Wordplay curator hopes new direction pays off
The new curator of Shetland’s book festival believes there is “something for just about everyone” at this year’s edition, which begins tomorrow (Thursday) with a talk from Judy Murray.
From giants of fiction writing to successful figures in the world of music and TV, the Wordplay programme for 2017 contains a more varied menu than ever.
Former head of libraries in Glasgow Karen Cunningham, who took over control of the festival in June, is keeping her fingers crossed that the new direction proves a hit with audiences.
“I really, really hope it’s going to be something that the people of Shetland rally round,” she said.
From the outset, Cunningham’s aim was to balance the festival’s traditional reliance on poets, authors and illustrators with the need to inject new life into the affair by bringing in different voices from across the UK, some from a book-based background, some not.
A glance at the programme for the four-day event is enough to reveal that her aim has been achieved.
The first guest to appear is Judy Murray, who takes to the Mareel stage on Thursday evening on the back of the launch of her new book Knowing The Score.
Murray will recount the highs and lows she encountered as she battled to give her sons their tennis education, which famously culminated in multiple grand slam victories.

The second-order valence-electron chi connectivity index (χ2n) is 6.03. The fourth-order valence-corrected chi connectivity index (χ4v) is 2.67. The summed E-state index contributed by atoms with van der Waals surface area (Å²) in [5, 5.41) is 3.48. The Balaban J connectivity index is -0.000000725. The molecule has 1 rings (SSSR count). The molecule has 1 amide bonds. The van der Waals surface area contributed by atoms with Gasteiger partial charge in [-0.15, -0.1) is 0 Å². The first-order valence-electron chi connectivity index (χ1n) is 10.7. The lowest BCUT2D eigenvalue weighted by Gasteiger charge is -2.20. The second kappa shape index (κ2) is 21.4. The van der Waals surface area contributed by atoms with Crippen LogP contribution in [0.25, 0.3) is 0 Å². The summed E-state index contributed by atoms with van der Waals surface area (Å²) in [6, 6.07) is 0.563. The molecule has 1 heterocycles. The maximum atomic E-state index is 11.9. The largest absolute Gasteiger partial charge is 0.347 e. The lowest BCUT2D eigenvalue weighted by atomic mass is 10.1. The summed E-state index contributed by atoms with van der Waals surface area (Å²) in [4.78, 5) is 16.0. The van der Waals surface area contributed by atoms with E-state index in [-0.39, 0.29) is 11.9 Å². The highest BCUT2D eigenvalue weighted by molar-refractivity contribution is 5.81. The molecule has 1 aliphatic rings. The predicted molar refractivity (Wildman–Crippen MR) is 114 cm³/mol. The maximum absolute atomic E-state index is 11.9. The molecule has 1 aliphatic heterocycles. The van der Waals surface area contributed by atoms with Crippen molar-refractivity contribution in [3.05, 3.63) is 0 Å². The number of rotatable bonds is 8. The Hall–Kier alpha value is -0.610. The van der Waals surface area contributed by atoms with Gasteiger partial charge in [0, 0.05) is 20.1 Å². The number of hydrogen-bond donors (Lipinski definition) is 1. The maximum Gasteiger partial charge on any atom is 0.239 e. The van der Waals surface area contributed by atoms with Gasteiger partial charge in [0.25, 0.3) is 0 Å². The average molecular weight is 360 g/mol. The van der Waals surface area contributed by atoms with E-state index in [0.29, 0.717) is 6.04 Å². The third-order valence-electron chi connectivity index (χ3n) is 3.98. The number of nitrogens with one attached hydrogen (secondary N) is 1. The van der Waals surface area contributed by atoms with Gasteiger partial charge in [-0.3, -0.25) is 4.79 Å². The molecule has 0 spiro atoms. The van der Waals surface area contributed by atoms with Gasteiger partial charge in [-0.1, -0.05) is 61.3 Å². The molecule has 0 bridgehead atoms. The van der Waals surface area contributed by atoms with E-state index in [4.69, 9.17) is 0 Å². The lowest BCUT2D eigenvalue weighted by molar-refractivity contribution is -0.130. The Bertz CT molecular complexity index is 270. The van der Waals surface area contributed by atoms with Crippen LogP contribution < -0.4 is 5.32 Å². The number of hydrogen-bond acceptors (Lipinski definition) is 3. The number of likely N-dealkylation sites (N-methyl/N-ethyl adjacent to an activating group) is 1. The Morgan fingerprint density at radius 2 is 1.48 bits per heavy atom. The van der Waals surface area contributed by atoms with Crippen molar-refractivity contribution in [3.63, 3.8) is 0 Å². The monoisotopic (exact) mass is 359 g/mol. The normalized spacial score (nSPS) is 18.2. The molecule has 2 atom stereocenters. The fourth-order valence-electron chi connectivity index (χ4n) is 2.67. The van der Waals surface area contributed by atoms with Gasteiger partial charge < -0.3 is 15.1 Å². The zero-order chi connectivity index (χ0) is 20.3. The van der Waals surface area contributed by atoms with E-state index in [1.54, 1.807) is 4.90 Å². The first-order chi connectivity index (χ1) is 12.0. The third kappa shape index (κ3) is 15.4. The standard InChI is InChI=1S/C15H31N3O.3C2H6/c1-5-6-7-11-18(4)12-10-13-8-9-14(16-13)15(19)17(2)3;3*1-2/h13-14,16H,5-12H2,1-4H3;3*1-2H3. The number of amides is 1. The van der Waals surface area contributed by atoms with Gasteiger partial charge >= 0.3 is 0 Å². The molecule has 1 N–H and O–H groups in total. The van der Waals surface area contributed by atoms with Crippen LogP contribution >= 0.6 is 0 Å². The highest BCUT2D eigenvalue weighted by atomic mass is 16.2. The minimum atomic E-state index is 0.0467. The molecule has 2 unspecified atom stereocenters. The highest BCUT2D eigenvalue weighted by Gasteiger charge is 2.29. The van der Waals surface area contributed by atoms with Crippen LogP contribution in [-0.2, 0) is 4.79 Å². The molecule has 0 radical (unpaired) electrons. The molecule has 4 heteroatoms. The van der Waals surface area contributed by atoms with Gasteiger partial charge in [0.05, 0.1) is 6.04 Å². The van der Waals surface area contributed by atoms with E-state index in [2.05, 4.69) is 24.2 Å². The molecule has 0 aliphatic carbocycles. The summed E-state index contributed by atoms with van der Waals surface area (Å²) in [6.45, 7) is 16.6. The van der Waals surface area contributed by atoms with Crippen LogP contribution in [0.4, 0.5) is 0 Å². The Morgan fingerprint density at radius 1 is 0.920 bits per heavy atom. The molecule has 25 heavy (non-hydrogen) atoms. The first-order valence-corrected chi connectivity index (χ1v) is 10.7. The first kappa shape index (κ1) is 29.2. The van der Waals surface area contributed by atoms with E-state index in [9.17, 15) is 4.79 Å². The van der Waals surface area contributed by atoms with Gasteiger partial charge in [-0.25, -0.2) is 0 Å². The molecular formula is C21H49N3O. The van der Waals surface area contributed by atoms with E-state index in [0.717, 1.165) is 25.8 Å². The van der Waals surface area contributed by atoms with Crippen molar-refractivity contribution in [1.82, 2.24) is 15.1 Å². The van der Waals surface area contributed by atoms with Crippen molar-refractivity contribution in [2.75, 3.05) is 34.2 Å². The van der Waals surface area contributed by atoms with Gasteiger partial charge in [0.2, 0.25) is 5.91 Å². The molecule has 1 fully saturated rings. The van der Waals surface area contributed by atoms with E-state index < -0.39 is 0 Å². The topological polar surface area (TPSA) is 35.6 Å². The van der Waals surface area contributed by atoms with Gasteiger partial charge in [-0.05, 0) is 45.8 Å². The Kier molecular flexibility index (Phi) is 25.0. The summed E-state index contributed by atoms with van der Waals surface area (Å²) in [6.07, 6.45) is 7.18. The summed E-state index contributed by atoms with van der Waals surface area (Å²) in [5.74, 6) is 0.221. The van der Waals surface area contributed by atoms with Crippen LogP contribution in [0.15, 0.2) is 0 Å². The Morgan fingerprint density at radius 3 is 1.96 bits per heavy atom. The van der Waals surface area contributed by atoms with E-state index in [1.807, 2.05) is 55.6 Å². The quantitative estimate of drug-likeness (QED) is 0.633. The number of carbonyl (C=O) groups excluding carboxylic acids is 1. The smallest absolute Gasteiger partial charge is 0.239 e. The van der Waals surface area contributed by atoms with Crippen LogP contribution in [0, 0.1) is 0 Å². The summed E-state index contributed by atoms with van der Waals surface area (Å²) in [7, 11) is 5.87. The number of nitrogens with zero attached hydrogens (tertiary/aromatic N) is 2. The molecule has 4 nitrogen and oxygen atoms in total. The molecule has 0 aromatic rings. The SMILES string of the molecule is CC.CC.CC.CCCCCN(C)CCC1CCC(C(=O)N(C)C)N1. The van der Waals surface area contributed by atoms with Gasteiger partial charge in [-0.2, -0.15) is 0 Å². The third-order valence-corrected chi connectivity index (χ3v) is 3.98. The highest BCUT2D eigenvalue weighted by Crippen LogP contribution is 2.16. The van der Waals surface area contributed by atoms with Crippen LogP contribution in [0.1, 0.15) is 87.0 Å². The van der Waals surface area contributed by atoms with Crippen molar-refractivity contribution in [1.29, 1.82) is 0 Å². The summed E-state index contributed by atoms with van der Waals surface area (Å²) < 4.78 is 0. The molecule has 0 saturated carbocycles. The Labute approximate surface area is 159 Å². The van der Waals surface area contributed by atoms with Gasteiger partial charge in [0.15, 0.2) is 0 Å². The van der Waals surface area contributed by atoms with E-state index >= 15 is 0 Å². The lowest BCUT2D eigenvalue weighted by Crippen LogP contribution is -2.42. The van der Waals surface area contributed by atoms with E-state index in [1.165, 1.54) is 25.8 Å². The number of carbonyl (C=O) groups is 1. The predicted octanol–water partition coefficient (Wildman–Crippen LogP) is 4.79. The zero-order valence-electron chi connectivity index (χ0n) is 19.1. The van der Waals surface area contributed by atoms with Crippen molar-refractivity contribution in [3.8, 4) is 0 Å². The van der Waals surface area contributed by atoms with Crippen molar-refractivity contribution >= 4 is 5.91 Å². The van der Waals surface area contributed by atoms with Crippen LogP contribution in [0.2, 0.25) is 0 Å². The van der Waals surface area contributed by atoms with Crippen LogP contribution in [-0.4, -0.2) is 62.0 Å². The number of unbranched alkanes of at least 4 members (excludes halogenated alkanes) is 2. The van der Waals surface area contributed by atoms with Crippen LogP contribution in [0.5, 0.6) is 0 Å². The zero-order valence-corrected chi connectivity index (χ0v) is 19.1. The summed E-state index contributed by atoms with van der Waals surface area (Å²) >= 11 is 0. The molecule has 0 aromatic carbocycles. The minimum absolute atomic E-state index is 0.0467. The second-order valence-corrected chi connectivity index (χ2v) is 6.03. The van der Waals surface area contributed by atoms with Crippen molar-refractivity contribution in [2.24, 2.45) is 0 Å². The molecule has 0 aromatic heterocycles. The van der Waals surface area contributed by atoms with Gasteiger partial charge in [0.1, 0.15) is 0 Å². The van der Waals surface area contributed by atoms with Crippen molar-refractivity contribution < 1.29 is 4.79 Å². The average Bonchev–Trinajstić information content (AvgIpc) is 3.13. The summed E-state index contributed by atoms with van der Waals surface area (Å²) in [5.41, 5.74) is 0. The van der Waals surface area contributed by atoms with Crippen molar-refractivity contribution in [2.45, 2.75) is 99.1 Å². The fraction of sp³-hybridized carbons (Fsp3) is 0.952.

A debate on “post-truth” politics on Saturday will also add to the festival’s new look.
Shetland Times editor Adam Civico will be joined by former Buzzfeed and Guardian journalist James Ball (most well known for working with Julian Assange on Wikileaks) and Herald journalist Marianne Taylor for a discussion encompassing Donald Trump, fake news and Brexit.
And Friday night’s Neu! Reekie!, which is set to be one of the most innovative features, is something which Cunningham is particularly excited about.
“It’s poetry and performance and the whole point of it is to try to attract that slightly younger, off-the-wall type of audience and get people to recognise that contemporary music is very much a form of creative writing and you can do things that don’t conform to any traditionally recognised patterns of poetry,” she said.
Meanwhile, guests from a literary background include former Scots Makar Liz Lochhead, writer Louise Welsh and novelist Christopher Brookmyre.
Other guests include Katie Morag illustrator Mairi Hedderwick, TV writer Chris Dolan (lecturer on Glasgow Caledonian University’s screenwriting course) and American music group The Stray Birds.
“I like to think we have got something for just about everyone,” said Cunningham. “I’m really looking forward to it,” she added.
The festival, which mostly takes place in Mareel, closes on Sunday night with open mic in the Mareel cafe bar.
Tickets can be bought at: www.shetlandarts.org/our-work/festivals/wordplay